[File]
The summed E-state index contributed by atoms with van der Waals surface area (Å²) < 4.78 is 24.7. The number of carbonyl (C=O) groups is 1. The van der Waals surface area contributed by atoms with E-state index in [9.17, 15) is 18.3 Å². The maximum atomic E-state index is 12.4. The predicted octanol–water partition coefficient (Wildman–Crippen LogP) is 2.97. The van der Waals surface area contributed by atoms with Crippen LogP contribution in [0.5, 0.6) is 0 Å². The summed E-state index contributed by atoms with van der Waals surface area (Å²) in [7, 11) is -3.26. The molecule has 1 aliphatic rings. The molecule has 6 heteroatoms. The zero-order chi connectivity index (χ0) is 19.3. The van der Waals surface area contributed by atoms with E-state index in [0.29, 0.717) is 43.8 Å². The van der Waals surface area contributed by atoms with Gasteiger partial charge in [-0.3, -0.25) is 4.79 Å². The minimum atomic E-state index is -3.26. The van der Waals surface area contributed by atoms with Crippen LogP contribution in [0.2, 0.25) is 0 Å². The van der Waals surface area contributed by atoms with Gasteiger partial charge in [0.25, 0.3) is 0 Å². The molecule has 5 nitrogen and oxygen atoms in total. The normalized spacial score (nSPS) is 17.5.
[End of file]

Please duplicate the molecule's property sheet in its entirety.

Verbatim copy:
The summed E-state index contributed by atoms with van der Waals surface area (Å²) < 4.78 is 24.7. The number of carbonyl (C=O) groups is 1. The van der Waals surface area contributed by atoms with E-state index in [9.17, 15) is 18.3 Å². The maximum atomic E-state index is 12.4. The predicted octanol–water partition coefficient (Wildman–Crippen LogP) is 2.97. The van der Waals surface area contributed by atoms with Crippen LogP contribution in [0.5, 0.6) is 0 Å². The summed E-state index contributed by atoms with van der Waals surface area (Å²) in [7, 11) is -3.26. The molecule has 1 aliphatic rings. The molecule has 6 heteroatoms. The zero-order chi connectivity index (χ0) is 19.3. The van der Waals surface area contributed by atoms with E-state index in [0.29, 0.717) is 43.8 Å². The van der Waals surface area contributed by atoms with Gasteiger partial charge in [-0.3, -0.25) is 4.79 Å². The minimum atomic E-state index is -3.26. The van der Waals surface area contributed by atoms with Crippen LogP contribution in [0.2, 0.25) is 0 Å². The van der Waals surface area contributed by atoms with Gasteiger partial charge in [0.25, 0.3) is 0 Å². The molecule has 5 nitrogen and oxygen atoms in total. The normalized spacial score (nSPS) is 17.5.